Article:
The Religious Right’s Hypocritical Attacks on Barack Obama Over Latino Evangelical Voters 

Samuel Rodriguez speaking at President Trump's inauguration ceremony (Image from U.S. Capitol Pool Feed / C-SPAN)

National Hispanic Christian Leadership Conference President Samuel Rodriguez and other right-wing leaders misrepresented and criticized former President Barack Obama last week for statements he made about Latino evangelical voters on a radio program just before Thanksgiving.

Obama appeared on “The Breakfast Club” radio show and podcast Nov. 25 to promote his new book, “A Promised Land.” In a conversation about the 2020 election, Obama commented on Trump’s support among Hispanic evangelicals. While Latino voters backed Biden strongly and were essential to his victories in battleground states, the Trump campaign aggressively courted Latino evangelicals, and President Donald Trump’s better showing among that group than among Latinos generally contributed to his margin of victory in Texas and Florida.

Obama was simply recognizing that fact. ““There’s a lot of evangelical Hispanics who, the fact that Trump says racist things about Mexicans, or puts undocumented workers in cages, they think that’s less important than the fact that he supports their views on gay marriage or abortion,” he said.

Rodriguez, who prayed at Trump’s inauguration, slammed Obama in comments that were picked up by the Christian Broadcasting Network:

“I’ll tell you what I’m not thankful for this Thanksgiving: the ever-escalating close-mindedness of the Democrat Party. President Obama, whom I admire, is apparently angry because Hispanic Americans have minds of their own. As I have said at every opportunity, we are not – and will not be – beholden to the elephant or the donkey,” Rodriguez said in a statement.

“A much more useful exercise for President Obama would have been to lead the Democrat Party to some humble self-reflection rather than further down the fundamentalist path of the leftist politics of exclusion. Bigotry is still bigotry even if it comes from President Obama,” he continued.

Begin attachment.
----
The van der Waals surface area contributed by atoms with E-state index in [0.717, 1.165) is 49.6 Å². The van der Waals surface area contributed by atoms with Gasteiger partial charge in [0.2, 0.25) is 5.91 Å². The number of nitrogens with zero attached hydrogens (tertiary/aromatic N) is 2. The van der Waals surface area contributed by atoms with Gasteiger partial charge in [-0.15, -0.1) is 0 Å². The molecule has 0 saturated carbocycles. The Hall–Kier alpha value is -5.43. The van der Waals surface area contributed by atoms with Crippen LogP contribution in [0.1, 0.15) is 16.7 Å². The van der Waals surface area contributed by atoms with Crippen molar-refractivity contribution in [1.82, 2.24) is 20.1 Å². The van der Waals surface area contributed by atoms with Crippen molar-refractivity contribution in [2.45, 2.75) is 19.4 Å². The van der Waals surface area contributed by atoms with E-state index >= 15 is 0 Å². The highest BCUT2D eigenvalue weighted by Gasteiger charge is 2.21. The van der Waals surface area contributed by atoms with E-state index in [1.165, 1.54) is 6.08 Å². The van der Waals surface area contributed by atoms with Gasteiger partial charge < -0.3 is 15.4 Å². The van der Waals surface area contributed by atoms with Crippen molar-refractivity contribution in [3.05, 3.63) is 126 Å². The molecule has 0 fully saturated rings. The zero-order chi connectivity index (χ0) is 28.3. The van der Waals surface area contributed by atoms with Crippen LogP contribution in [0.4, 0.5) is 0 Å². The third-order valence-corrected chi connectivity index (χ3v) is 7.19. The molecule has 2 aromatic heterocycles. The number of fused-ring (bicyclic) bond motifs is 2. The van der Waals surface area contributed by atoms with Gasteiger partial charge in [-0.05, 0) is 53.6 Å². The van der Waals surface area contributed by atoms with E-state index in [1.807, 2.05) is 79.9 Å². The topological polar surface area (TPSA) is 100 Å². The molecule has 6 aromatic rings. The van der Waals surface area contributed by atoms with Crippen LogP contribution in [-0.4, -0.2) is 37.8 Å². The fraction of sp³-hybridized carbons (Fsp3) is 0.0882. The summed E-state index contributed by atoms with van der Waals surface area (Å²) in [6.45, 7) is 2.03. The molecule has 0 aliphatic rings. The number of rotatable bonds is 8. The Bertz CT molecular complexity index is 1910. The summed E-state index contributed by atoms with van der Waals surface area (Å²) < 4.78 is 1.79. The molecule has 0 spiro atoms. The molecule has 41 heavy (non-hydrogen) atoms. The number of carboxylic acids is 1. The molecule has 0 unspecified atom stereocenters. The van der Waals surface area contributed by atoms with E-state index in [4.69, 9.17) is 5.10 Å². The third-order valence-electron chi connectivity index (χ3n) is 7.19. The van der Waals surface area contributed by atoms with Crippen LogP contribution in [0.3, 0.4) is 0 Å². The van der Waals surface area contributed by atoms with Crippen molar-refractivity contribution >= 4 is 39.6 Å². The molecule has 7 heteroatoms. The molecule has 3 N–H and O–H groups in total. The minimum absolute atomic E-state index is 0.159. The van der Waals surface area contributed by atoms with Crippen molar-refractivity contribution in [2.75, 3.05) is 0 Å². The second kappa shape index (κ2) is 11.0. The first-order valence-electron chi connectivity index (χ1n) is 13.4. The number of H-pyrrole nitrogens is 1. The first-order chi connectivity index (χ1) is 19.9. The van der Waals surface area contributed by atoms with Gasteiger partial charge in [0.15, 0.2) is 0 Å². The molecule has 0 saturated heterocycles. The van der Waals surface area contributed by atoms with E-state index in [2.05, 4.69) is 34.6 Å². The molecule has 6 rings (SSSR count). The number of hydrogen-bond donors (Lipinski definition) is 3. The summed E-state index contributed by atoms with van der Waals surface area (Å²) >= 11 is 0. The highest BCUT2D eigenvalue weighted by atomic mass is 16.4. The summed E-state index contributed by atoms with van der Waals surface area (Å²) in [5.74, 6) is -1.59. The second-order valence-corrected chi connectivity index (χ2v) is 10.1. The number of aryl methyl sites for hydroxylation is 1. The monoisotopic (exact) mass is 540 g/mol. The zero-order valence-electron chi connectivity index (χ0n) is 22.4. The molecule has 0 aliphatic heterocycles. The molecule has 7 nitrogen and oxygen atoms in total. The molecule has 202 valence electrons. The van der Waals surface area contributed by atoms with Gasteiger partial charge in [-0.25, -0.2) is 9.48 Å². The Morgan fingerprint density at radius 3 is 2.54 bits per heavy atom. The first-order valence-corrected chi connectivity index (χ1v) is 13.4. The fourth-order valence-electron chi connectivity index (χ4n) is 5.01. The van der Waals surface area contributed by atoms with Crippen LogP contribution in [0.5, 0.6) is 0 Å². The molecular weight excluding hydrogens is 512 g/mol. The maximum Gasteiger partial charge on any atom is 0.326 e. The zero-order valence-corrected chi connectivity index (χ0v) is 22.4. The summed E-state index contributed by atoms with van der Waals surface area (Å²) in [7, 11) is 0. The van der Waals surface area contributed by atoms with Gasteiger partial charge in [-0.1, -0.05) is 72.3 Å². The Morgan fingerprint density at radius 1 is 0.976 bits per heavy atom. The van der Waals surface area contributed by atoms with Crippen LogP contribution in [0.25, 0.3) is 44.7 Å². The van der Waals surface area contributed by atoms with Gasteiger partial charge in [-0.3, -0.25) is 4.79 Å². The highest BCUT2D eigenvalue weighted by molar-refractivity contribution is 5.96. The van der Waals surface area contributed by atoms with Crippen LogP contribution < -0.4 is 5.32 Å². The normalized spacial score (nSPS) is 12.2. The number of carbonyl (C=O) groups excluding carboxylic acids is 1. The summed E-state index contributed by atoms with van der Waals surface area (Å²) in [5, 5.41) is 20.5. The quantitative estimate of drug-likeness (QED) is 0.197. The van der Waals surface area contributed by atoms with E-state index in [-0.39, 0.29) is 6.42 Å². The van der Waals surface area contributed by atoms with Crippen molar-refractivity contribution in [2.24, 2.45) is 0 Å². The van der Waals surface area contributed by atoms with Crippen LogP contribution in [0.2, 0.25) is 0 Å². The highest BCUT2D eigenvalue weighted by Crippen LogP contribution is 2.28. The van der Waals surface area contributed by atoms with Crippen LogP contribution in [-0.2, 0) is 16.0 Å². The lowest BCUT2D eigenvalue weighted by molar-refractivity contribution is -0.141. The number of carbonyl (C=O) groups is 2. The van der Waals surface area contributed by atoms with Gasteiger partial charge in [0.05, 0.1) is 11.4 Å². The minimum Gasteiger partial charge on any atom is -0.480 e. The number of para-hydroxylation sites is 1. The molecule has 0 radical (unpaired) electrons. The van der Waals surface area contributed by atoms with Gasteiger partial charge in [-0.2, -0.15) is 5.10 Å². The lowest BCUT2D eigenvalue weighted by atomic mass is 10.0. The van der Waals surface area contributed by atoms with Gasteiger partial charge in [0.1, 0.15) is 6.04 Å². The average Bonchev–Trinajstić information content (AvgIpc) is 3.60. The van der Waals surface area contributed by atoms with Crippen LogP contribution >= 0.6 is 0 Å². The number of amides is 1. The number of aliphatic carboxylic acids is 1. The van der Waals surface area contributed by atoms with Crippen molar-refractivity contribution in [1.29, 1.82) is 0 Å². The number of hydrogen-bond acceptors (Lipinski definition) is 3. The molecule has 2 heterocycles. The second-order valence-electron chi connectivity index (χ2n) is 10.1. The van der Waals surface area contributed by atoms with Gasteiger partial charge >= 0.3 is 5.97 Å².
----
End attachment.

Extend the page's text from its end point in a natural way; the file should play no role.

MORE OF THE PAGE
Rodriguez’s comments were disingenuous at best. Rodriguez has repeatedly told Hispanic evangelicals that their voting decisions should prioritize opposition to abortion and support for the religious right’s view of religious liberty.

In 2016, Rodriguez criticized some of candidate Trump’s rhetoric on immigration and immigrants, but he ended up telling Latino evangelicals that Trump’s promise to give the religious right an anti-abortion Supreme Court was more important than anything he might say or do about immigration.

Last year, Rodriguez launched a “Free to Preach” campaign focused on 2020 swing states that was seemingly designed to spread fear among Latino evangelicals that Democratic political victories would bring religious freedom to an end in the United States. This year, Rodriguez appeared in a pro-Trump movie, wrote a column for an issue of the Billy Graham Evangelical Association magazine devoted to promoting Trump’s reelection, and participated in an Evangelicals for Trump event at which he charged that the Democratic Party was “hostile to our Christian worldview in every sense of the word.”

“If your Christianity is the most important thing in your life, dare ye not press the lever for a party that is anti your faith, your pro-life agenda, your pro-religious liberty agenda, and your agenda of biblical justice that will fulfill the dream of Martin Luther King Jr.,” Rodriguez told Evangelicals for Life attendees.

Given that Rodriguez himself has repeatedly urged Hispanic evangelicals to prioritize conservative culture war issues in voting, one would think that he might welcome Obama’s recognition that Latino voters are not a monolith and that some Hispanic evangelicals prioritize the same issues as their conservative white non-Hispanic evangelical counterparts. Instead, Rodriguez somehow managed to portray that recognition as “bigotry.”

Rodriguez wasn’t the only one to indulge in manufactured outrage about Obama’s comments. Sen. Josh Hawley, R-M.O., suggested that Obama had portrayed Hispanic evangelicals as “backwards” and called him “condescending.” Right-wing pundits like Mark Levin and Ben Shapiro also wrongly accused Obama of having labeled Latino Trump supporters “bigots.”

As for Rodriguez’s snark about Obama being “angry because Hispanic Americans have minds of their own,” Obama’s analysis was delivered conversationally, not angrily.